Just a little over a year ago (see our February 26, 2013 Patient Safety Tip of the Week “Insulin Pen Re-Use Incidents: How Do You Monitor Alerts?”) we highlighted reports of the occurrence in Western New York of insulin pens being used on multiple patients, potentially causing cross-contamination of patients with blood-borne pathogens. The focus of our column was as much on how organizations are made aware of unsafe practices discovered elsewhere as it was on the insulin pens themselves. The above episodes occurred despite several warnings from ISMP, the FDA, and CDC as referenced in our column. We provided recommendations and referred readers to several articles by ISMP. Both ISMP and the VA Health System have discouraged use of insulin pens (or multi-dose pen injectors for other drugs) in hospitals.
Last month another hospital alerted more than 4,200 patients who may have received insulin from an insulin pen reservoir of possible exposure to hepatitis viruses and human immunodeficiency virus (HIV) due to possible blood contamination (Reuters 2014).
Shortly after the Western New York insulin pen incidents were reported ISMP issued a call for removal of insulin pens from use in inpatient settings (ISMP 2013). They cited similar incidents occurring at multiple hospitals since 2009. Many of those instances have occurred despite warnings from ISMP, the FDA, and CDC. And they cited evidence that blood and other materials have been found in such pens after use. They note that such pens were originally introduced for use in ambulatory care. They note that placing a label on the pen for a single patient has its difficulties and that other problems are seen, such as using the pens as multi-dose vials, risk of needlesticks, etc. They note that the VA National Center for Patient Safety has now prohibited use of multi-dose pen devices on patient care units in VA facilities with certain exceptions (VA 2013).
ISMP went on to note the ease with which such errors are likely to occur when providers not fully familiar with the safety issues around such pens are now confronted with such pens. They note that we cannot reasonably expect education and inservicing to reach all necessary parties and that punishment of those who never learned the correct use of such devices is not appropriate. Hence, they suggest the best solution is removal of such devices from the inpatient setting (with the exception of those circumstances identified by the VA NCPS and outlined in the ISMP article).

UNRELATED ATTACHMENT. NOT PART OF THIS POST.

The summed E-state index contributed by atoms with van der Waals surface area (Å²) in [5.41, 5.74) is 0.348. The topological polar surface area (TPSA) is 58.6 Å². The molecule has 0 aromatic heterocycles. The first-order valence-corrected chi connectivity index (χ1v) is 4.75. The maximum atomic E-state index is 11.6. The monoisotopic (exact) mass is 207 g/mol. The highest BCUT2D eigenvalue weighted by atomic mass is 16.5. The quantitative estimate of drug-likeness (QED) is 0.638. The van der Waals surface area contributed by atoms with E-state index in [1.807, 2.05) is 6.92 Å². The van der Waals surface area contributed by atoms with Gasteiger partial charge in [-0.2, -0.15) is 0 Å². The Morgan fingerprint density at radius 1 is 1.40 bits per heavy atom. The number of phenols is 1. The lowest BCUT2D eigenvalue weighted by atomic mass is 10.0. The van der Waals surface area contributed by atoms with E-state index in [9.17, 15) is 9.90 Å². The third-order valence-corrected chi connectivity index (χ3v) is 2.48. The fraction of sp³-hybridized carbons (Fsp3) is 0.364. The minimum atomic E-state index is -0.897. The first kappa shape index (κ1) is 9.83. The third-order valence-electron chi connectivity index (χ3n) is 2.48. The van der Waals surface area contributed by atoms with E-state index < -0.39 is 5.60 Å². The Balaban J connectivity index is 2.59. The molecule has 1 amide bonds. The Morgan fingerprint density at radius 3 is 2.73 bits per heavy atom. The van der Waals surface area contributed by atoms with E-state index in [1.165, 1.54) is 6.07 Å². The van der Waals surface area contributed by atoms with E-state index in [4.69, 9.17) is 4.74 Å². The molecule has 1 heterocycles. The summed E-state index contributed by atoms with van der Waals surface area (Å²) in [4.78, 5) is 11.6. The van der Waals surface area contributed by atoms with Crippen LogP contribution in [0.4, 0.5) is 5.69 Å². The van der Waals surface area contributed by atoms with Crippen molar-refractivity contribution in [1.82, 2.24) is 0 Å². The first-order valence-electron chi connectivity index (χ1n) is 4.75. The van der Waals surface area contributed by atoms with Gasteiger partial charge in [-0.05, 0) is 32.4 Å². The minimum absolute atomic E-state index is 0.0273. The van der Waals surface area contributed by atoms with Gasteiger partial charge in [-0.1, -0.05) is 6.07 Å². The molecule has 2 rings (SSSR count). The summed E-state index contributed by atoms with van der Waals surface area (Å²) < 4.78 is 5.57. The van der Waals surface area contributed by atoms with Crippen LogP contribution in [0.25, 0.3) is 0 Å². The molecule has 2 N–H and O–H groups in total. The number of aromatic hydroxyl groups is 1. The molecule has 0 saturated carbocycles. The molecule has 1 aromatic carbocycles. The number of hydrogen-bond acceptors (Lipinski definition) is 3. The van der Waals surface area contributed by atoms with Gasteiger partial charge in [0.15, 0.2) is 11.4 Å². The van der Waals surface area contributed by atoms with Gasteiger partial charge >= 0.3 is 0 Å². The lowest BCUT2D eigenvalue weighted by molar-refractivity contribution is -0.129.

Please refer to our February 26, 2013 Patient Safety Tip of the Week “Insulin Pen Re-Use Incidents: How Do You Monitor Alerts?” and our April 2013 What’s New in the Patient Safety World column “More Tips on Insulin Pen Safety” for our recommendations for hospitals and for links to the important ISMP, VA, FDA and CDC communications on insulin pen safety.
If testing is done on the 4000+ patients in the current episode we can pretty much guarantee that several will test positive for some of the pathogens even if none were actually contaminated at that hospital through use of the insulin pens on multiple patients. Testing on about 500 of the 716 patients who could have been exposed to hepatitis or HIV because of the misuse of insulin pens on diabetic patients in the Western New York episode showed that at least fourteen tested positive for hepatitis B and at least six others tested positive for hepatitis C (Zremski 2013). And if the human toll and quality and patient safety issues are not enough to get you to ensure such episodes don’t occur at your facility, your CFO might let you know that the cost of one full course of hepatitis C with the newer drugs just on the market is about $84,000 (Pollack 2014).
Don’t you think you better act now?
Update: See our March 10, 2015 Patient Safety Tip of the Week “FDA Warning Label on Insulin Pens: Is It Enough?”
Reuters staff. New York hospital warns patients of possible HIV, hepatitis exposure. Reuters March 13, 2014
ISMP (Institute for Safe Medication Practices). Ongoing concern about insulin pen reuse shows hospitals need to consider transitioning away from them. ISMP Medication Safety Alert. Acute Care Edition. February 7, 2013
VA Patient Safety Alert. Multi-dose pen injectors. January 17, 2013
Zremski J. 20 Buffalo VA patients test positive for hepatitis. The Buffalo News. May 9, 2013
Pollack A. Lawmakers Attack Cost of New Hepatitis Drug. New York Times. March 21, 2014
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